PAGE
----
Getting data from HWiNFO64 to Nagios

James Young · January 1, 2013

As discussed, I recently setup Nagios for monitoring on my home network.  On my main PC, I use HWiNFO64 for keeping track of CPU temperatures and fan speeds.  I wanted a way to get HWiNFO data into Nagios, and also into Cacti for graphing performance data (in particular, temperatures).

It turns out that HWiNFO64 supports a Vista sidebar gadget.  If you enable this functionality and then enable various sensors to appear in the Gadget, what HWiNFO64 actually does is creates a whole bunch of registry keys and updates those with the appropriate sensor telemetry.  You can then leverage this using NSClient++ and an appropriate external check script to get this data into Nagios.

You can get the external check script from my Google Code repository.  This script will go and check any HWiNFO checks you’ve named and then check them against any warning and critical thresholds you supply.  You’ll need to know the SID that your HWiNFO data is under - look in HKEY_USERS using REGEDIT, and find which SID has the \Software\HWiNFO64\VSB key in it.

Now that’s in place, you need to edit your nsclient.ini (you did install NSClient++, right?), and add a few things.  This is what you’ll need;

allow arguments = true

[/settings/external scripts]
allow arguments = true

[/settings/external scripts/wrappings]
vbs=cscript.exe //T:30 //NoLogo scripts\lib\wrapper.vbs %SCRIPT% %ARGS%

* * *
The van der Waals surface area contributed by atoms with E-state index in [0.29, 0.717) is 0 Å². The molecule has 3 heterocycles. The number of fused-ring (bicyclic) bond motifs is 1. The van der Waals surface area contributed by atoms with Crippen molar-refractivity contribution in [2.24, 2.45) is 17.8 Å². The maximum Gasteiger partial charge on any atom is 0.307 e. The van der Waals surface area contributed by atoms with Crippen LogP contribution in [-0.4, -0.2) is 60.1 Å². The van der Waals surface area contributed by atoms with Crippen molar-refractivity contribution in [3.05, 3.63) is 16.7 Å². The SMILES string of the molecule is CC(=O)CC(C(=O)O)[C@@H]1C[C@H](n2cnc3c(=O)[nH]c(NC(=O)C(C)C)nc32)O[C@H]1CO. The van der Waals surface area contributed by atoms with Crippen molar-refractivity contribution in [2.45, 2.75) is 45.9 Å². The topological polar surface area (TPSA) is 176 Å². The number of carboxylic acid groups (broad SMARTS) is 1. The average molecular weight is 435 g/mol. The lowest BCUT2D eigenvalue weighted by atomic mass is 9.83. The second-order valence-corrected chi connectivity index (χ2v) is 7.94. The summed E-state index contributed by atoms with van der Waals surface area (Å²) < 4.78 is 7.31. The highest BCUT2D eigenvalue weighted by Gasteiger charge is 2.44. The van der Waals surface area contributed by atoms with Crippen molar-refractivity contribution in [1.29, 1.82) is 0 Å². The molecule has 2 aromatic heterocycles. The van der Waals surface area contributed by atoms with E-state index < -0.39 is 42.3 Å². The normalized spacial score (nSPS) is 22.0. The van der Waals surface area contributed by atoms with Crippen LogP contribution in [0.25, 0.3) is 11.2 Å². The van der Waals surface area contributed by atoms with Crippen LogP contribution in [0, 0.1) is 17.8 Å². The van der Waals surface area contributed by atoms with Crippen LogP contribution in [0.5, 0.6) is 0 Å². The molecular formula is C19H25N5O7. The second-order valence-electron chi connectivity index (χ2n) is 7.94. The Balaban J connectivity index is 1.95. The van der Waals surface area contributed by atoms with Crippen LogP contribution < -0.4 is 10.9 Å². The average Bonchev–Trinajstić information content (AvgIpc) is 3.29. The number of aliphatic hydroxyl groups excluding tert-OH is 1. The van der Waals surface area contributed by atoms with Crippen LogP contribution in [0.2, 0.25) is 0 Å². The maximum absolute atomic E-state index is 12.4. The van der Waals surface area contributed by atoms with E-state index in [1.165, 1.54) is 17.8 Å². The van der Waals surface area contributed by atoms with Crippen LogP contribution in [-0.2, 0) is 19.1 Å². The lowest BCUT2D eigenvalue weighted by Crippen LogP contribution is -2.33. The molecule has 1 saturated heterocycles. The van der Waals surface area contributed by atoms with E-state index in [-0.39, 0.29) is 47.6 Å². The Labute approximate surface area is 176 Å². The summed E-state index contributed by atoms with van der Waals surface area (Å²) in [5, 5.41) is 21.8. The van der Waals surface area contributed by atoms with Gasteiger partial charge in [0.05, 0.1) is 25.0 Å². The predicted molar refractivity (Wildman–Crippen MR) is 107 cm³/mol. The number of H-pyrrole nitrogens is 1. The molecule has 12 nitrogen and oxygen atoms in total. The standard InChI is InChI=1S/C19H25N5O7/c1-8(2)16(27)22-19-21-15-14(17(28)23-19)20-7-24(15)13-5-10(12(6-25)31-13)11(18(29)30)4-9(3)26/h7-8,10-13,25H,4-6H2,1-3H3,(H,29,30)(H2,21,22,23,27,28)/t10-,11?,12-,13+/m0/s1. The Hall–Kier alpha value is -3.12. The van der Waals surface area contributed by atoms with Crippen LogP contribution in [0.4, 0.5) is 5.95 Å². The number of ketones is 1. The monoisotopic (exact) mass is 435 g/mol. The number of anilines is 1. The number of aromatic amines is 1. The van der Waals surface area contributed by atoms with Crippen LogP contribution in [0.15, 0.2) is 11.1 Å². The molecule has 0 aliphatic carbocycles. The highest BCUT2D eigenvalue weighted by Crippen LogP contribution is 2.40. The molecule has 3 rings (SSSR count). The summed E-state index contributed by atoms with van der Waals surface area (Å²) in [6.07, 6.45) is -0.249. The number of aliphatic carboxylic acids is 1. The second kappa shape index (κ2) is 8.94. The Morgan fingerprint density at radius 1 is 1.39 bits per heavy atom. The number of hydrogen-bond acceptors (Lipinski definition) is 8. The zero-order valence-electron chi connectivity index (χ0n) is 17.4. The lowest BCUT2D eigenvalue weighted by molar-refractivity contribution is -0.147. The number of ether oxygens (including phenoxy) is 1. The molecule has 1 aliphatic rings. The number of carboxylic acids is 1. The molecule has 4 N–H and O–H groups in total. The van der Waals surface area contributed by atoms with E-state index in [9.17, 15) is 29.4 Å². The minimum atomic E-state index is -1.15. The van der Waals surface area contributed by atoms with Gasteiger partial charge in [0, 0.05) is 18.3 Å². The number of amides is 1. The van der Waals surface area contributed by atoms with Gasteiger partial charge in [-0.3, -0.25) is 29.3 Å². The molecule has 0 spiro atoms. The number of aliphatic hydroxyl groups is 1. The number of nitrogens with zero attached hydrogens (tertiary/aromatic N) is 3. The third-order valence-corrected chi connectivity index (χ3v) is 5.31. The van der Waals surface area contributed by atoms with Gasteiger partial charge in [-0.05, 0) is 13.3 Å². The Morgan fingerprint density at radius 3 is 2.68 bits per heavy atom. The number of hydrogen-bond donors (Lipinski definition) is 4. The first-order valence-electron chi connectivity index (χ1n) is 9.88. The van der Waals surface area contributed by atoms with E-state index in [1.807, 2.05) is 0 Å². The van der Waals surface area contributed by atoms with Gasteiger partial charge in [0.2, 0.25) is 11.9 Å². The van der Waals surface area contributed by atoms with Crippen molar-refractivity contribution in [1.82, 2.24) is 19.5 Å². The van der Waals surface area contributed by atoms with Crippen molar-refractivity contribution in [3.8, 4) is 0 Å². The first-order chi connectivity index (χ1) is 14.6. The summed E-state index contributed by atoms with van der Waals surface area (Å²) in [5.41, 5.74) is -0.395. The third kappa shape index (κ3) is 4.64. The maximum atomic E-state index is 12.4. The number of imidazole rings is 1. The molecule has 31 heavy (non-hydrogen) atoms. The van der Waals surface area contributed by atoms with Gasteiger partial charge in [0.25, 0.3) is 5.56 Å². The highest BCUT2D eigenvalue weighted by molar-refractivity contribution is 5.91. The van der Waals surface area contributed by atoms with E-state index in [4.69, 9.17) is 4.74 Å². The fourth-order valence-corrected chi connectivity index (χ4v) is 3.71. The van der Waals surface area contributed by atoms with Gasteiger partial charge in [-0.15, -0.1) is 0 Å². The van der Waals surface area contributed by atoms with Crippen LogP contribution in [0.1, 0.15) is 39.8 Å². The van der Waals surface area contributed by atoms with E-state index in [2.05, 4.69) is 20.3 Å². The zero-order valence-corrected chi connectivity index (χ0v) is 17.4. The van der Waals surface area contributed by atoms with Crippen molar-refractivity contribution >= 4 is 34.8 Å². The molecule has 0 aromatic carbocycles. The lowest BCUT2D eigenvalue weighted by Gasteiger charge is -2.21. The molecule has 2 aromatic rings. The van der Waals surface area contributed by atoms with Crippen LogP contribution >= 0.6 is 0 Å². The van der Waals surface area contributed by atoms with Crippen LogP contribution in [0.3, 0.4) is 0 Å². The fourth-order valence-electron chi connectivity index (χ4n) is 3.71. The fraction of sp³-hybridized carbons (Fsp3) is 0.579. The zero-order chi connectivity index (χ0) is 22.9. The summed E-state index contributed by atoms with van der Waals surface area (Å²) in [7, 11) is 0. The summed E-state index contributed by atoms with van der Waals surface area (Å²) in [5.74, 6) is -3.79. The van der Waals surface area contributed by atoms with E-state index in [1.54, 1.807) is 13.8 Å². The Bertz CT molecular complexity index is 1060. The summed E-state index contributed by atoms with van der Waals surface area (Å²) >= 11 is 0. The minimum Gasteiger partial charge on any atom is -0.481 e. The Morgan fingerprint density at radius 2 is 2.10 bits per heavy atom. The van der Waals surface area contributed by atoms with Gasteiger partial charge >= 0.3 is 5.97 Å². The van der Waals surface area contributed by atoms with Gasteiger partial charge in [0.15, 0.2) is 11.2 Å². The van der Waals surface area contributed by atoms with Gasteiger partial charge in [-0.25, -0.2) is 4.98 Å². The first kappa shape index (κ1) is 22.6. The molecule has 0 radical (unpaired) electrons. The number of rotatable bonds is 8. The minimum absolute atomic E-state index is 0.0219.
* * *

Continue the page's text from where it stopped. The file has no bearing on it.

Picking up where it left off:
[/settings/external scripts/wrapped scripts]
check_hwinfo=check_hwinfo.vbs /sid:"$ARG1$" /sensor:"$ARG2$" /warn:"$ARG3$" /crit:"$ARG4$"

Now, from your Nagios box, you should be able to run something like;

/usr/lib64/nagios/plugins/check_nrpe -H YOURWINDOWSHOSTADDRESS -c check_hwinfo -a 'YOURSIDHERE' 'CPU Package,Motherboard,CPU Fan' '70,40,500:' '80,50,100:'

Your SID should look like ‘S-1-5-21-NUMBERS-NUMBERS-NUMBERS-NUMBERS’.  This example above will do the following (note that your text labels in HWiNFO64 must match at least partially what you search for above);

  • Read the ‘CPU Package’ sensor.  Return CRITICAL if it’s 80 degrees or above, WARNING if it’s 70 degrees or above
  • Read the ‘Motherboard’ sensor.  Return CRITICAL if it’s 50 degrees or above, WARNING if it’s 40 degrees or above
  • Read the ‘CPU Fan’ sensor.  Return CRITICAL is it’s under 100 rpm, or WARNING if it’s under 500 rpm

If you see nothing, run check_nrpe as above, but use the alias_disk command.  If you see nothing, there’s something wrong with your NSClient configuration.  Maybe the service isn’t running?  Or maybe you need to restart it?  Firewall issues?

Once that’s done, add a check to Nagios as you normally would, and you’ll be able to monitor your HWiNFO64 data from Nagios.  Perfdata comes through normally, so you can use that to graph stuff too.

More on pnp4nagios and Cacti shortly.

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